Ask a writer how they started such a resoundingly lonely and vulnerable journey. Chances are they’ll tell you of their first story and the moment they succumbed to the addiction of a rapt audience enthralled with a vision formed from imagination and well-chosen words. My recent trip to Albion, Idaho (population 200-ish) reminded me of the first time I was sucked into the thrill of entertaining other people with a tall tale.
Two friends joined me on this weekend retreat. We sought a change of scenery, a ‘few’ bottles of wine, and a quiet place to putter with our respective works-in-progress. I anticipated making a heck of a lot more progress with said WIP, but a looming divorce and worry over its fallout for loved ones dried up every molecule of creativity in my body.
We’d selected Albion as the site of our reunion; it met the criteria of a halfway point between the extremes of southern Idaho’s west and east. A healthy six hours of interstate, country roads, and municipal side streets separate us physically though we swap drafts and emails daily and, at times, hourly. Albion also had the happy and intriguing circumstance of being a community with a significant western history including gunslingers, wars between cattle barons and sheepherders, and the haunted campus of an abandoned college.
This architectural graveyard reminded me of the first story I told, at the experienced age of seven, to my sister and her friends. On a chilly Saturday in late October, decades ago, we clustered, on bikes and tricycles, in front of an uninhabited, ramshackle house across an empty lot and a back alley from our tiny elementary school.
My first attempt at fiction was a morality tale about a three-fingered doll that patrolled an empty house and attacked unsuspecting children. On that afternoon, already anticipating Halloween, I discovered the heady power of holding the undivided attention of five-, six-, and seven-year-olds. The burden of such a vivid imagination became equally clear the next day when angry parents called to complain about the nightmares sparked by my thrilling account of a near death experience at the hands of a battered dime store doll with three fingers and ten-inch claws.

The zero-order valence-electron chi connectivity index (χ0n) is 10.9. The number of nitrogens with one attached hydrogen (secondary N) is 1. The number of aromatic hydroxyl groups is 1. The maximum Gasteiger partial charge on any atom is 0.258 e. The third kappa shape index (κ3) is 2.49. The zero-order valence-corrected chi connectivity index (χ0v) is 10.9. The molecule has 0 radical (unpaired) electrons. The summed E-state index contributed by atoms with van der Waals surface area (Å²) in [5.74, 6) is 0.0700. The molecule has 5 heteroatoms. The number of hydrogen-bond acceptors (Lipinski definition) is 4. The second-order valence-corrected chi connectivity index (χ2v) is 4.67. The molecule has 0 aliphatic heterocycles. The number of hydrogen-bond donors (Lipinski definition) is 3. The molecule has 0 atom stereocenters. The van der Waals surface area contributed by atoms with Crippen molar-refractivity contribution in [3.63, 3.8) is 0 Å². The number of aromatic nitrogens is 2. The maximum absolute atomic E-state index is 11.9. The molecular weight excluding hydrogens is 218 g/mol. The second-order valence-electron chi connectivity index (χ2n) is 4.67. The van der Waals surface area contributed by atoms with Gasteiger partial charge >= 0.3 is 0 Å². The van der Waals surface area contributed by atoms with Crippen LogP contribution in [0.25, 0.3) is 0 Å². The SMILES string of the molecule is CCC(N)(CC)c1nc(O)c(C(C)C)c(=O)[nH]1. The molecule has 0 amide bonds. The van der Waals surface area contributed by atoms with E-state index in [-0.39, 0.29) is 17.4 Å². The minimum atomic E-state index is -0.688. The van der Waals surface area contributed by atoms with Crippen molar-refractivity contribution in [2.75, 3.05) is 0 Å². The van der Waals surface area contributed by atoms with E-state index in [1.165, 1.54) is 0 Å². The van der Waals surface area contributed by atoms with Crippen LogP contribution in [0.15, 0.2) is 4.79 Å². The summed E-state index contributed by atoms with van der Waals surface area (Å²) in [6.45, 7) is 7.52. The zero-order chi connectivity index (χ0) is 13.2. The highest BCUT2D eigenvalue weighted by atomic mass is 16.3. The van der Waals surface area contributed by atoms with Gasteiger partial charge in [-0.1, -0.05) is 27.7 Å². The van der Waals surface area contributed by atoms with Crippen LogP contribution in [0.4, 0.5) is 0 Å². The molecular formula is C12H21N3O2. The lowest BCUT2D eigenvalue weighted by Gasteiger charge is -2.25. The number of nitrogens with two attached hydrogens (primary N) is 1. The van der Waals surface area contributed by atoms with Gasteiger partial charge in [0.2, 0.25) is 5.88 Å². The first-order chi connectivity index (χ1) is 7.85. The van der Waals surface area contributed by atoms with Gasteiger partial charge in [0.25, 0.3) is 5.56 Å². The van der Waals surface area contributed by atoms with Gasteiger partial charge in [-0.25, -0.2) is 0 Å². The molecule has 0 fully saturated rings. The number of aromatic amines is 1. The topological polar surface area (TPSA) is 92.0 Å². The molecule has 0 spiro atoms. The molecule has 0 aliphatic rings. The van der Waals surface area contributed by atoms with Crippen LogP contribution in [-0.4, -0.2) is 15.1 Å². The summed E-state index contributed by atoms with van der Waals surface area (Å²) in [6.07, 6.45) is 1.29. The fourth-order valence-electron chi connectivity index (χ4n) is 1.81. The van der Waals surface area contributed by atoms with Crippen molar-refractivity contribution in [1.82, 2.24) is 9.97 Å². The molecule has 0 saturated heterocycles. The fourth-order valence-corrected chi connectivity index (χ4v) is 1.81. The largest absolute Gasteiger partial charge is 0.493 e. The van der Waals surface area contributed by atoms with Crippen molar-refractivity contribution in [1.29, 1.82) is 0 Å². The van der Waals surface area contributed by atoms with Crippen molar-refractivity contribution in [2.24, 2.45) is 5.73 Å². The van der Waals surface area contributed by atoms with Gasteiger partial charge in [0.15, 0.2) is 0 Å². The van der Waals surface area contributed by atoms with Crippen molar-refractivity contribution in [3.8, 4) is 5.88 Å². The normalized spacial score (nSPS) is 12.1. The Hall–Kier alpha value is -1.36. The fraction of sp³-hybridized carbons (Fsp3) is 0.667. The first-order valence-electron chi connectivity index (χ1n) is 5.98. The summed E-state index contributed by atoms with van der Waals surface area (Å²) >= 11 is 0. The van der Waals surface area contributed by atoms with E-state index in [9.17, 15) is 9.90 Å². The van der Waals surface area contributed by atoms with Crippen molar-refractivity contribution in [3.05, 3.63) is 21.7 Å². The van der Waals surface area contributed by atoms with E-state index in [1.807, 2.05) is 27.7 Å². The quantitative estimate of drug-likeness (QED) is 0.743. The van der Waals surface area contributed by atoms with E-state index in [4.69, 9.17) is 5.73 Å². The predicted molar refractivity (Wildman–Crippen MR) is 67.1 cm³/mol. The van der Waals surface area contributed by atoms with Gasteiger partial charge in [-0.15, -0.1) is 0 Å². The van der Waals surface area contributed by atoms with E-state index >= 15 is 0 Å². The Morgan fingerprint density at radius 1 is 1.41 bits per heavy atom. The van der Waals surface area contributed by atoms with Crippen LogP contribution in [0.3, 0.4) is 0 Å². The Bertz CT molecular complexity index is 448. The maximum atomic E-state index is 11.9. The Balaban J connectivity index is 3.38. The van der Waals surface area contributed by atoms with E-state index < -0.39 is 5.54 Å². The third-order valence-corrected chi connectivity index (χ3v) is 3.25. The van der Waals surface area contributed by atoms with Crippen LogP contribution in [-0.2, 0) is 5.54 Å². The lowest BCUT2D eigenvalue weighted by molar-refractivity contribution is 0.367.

Now, years later, I curled up on the 1970s circa couch of a semi-renovated bed and breakfast (and yes, we were sadly misled on the luxury of our ‘suite’ – another lesson learned on the limitations of internet advertising). We tapped on our laptops awaiting a tour of the haunted buildings comprising an abandoned teachers’ college located less than one hundred feet away.
In 1893, the Idaho legislature established two ‘Normal Schools’, sited in north Idaho and in central south Idaho, to prepare teachers for the growing state. Only one, Lewis-Clark State College in Lewiston, Idaho, remains in operation, through an expanded mission and the passionate support of the community. Albion hosted the other until 1951.
The grounds stood empty for years. Oh, attempts were made to use the space – over time, a short-lived Christian college, then a site for family reunions, and even the occasional developer inquired, but the beautiful, ivy-covered brick and sand stone buildings deteriorated despite the best efforts of committed local historians and preservationists.
A few stories about late night laughter drifting from abandoned grounds, slamming doors in empty, breezeless corridors, and the click click steps of invisible co-eds hurrying along wooden floors, cued a savvy town.
Why not use the eerie scene and local legends to create a few jobs? And so, ‘the Haunted Mansions of Albion’ tour has become an October tradition in southern Idaho.
How could we resist? And, how could I not hope to spark an idea or two? Maybe that’s what I need . . . to go back to my horror story roots . . . whatever new story I create might not be as riveting as a bloodthirsty zombie doll chasing screaming kids through an abandoned house, but at least I’ll start writing again.
How about you? What was your first story? And what advice might you have for a writer who needs to rediscover her prose?